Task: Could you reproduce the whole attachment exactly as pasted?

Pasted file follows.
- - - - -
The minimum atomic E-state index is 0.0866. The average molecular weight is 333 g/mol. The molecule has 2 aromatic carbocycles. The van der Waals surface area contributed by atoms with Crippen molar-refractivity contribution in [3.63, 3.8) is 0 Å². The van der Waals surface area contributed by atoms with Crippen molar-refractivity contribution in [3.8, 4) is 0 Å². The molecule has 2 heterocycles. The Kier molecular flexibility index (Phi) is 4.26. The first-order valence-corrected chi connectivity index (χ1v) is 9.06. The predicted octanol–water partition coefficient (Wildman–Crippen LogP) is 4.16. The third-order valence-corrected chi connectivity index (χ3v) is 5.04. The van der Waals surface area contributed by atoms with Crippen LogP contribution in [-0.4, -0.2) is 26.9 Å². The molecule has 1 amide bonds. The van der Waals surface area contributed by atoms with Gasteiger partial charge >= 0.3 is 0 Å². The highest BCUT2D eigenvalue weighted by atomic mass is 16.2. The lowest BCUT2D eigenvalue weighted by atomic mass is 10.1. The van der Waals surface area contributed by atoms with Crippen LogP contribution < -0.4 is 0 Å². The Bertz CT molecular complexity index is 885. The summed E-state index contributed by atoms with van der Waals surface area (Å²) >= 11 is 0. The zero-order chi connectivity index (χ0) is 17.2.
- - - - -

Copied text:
The minimum atomic E-state index is 0.0866. The average molecular weight is 333 g/mol. The molecule has 2 aromatic carbocycles. The van der Waals surface area contributed by atoms with Crippen molar-refractivity contribution in [3.63, 3.8) is 0 Å². The van der Waals surface area contributed by atoms with Crippen molar-refractivity contribution in [3.8, 4) is 0 Å². The molecule has 2 heterocycles. The Kier molecular flexibility index (Phi) is 4.26. The first-order valence-corrected chi connectivity index (χ1v) is 9.06. The predicted octanol–water partition coefficient (Wildman–Crippen LogP) is 4.16. The third-order valence-corrected chi connectivity index (χ3v) is 5.04. The van der Waals surface area contributed by atoms with Crippen LogP contribution in [-0.4, -0.2) is 26.9 Å². The molecule has 1 amide bonds. The van der Waals surface area contributed by atoms with Gasteiger partial charge >= 0.3 is 0 Å². The highest BCUT2D eigenvalue weighted by atomic mass is 16.2. The lowest BCUT2D eigenvalue weighted by atomic mass is 10.1. The van der Waals surface area contributed by atoms with Crippen LogP contribution < -0.4 is 0 Å². The Bertz CT molecular complexity index is 885. The summed E-state index contributed by atoms with van der Waals surface area (Å²) >= 11 is 0. The zero-order chi connectivity index (χ0) is 17.2.